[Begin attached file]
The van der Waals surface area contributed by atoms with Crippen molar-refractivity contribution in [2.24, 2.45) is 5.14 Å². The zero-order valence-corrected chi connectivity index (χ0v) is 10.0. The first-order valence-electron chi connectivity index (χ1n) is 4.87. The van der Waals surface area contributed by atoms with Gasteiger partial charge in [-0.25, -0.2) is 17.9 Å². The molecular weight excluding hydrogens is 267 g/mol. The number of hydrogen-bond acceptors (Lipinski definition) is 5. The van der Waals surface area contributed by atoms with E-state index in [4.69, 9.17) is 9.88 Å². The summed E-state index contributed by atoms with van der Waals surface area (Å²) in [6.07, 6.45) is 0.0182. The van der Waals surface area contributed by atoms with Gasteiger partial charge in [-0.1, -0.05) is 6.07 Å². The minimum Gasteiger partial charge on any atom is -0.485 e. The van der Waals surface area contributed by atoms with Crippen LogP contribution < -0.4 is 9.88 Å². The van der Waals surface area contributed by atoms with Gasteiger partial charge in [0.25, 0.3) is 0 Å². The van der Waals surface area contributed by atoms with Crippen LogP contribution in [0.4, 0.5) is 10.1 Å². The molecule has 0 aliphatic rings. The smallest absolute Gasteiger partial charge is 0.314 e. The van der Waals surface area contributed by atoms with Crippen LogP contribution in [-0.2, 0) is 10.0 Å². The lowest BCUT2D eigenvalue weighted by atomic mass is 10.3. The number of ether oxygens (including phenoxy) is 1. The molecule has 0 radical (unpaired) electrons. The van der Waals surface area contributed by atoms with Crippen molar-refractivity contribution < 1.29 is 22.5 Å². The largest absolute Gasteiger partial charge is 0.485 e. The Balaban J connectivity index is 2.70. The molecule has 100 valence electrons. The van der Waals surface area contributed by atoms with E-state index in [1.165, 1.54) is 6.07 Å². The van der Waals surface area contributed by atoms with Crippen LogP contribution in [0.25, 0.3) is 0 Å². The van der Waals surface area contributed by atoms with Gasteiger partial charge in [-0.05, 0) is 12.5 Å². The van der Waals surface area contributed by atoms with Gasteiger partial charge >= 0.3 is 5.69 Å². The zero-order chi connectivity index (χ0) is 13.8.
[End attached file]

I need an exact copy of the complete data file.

The van der Waals surface area contributed by atoms with Crippen molar-refractivity contribution in [2.24, 2.45) is 5.14 Å². The zero-order valence-corrected chi connectivity index (χ0v) is 10.0. The first-order valence-electron chi connectivity index (χ1n) is 4.87. The van der Waals surface area contributed by atoms with Gasteiger partial charge in [-0.25, -0.2) is 17.9 Å². The molecular weight excluding hydrogens is 267 g/mol. The number of hydrogen-bond acceptors (Lipinski definition) is 5. The van der Waals surface area contributed by atoms with E-state index in [4.69, 9.17) is 9.88 Å². The summed E-state index contributed by atoms with van der Waals surface area (Å²) in [6.07, 6.45) is 0.0182. The van der Waals surface area contributed by atoms with Gasteiger partial charge in [-0.1, -0.05) is 6.07 Å². The minimum Gasteiger partial charge on any atom is -0.485 e. The van der Waals surface area contributed by atoms with Crippen LogP contribution < -0.4 is 9.88 Å². The van der Waals surface area contributed by atoms with Gasteiger partial charge in [0.25, 0.3) is 0 Å². The van der Waals surface area contributed by atoms with Crippen LogP contribution in [0.4, 0.5) is 10.1 Å². The molecule has 0 aliphatic rings. The smallest absolute Gasteiger partial charge is 0.314 e. The van der Waals surface area contributed by atoms with Crippen LogP contribution in [-0.2, 0) is 10.0 Å². The lowest BCUT2D eigenvalue weighted by atomic mass is 10.3. The number of ether oxygens (including phenoxy) is 1. The molecule has 0 radical (unpaired) electrons. The van der Waals surface area contributed by atoms with Crippen molar-refractivity contribution < 1.29 is 22.5 Å². The largest absolute Gasteiger partial charge is 0.485 e. The Balaban J connectivity index is 2.70. The molecule has 100 valence electrons. The van der Waals surface area contributed by atoms with E-state index in [1.165, 1.54) is 6.07 Å². The van der Waals surface area contributed by atoms with Crippen LogP contribution in [0.25, 0.3) is 0 Å². The van der Waals surface area contributed by atoms with Gasteiger partial charge in [-0.05, 0) is 12.5 Å². The van der Waals surface area contributed by atoms with Gasteiger partial charge >= 0.3 is 5.69 Å². The zero-order chi connectivity index (χ0) is 13.8.